The National Education Association is a big business, with market advantages that are the envy of other big businesses. It has a jurisdictional agreement with its only potential rival, the American Federation of Teachers, which keeps competition for members at a bare minimum. It is exempt from antitrust laws, and in 22 states can compel payments from customers who never asked for its services.
Oh, and almost all of its income is tax-exempt.
That tax exemption does come with obligations, one of which is to file an annual financial disclosure report with the Internal Revenue Service detailing its income and expenditures. According to those filings, NEA and its state affiliates collected a combined $1.6 billion in revenue during the 2015-16 school year, an $8.4 million increase over the previous year.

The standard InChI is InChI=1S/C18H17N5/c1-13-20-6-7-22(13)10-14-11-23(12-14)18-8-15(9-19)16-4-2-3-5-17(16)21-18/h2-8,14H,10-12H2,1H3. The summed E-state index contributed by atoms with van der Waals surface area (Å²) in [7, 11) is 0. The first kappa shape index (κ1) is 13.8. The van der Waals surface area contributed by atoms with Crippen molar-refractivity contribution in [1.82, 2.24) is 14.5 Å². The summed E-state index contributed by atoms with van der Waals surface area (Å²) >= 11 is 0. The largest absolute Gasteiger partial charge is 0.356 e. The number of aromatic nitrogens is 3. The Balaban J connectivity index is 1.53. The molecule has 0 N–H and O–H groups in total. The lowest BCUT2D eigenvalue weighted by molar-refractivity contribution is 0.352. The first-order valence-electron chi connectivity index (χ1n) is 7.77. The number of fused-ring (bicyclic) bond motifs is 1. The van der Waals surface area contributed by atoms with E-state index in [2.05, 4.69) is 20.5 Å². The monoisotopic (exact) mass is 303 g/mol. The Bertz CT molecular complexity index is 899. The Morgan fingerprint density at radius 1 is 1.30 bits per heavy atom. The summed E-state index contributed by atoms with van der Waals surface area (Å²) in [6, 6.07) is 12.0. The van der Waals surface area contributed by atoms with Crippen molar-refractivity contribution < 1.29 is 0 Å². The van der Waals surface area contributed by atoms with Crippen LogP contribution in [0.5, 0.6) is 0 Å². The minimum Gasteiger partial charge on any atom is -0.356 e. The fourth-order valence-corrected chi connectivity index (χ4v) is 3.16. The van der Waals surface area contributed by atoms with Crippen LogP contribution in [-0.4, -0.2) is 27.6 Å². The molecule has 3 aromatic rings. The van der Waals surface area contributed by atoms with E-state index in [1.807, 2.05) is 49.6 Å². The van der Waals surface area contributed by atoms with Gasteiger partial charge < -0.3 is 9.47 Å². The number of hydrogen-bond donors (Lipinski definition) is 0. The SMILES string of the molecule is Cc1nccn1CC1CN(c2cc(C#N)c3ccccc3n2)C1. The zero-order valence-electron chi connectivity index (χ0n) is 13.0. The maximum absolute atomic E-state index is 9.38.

More money would normally be good news for the union, but it comes with more problems. As revenues have increased, NEA and its affiliates have promised its own employees more and better benefits. Now those future obligations are devouring an increasingly larger share of their current revenue.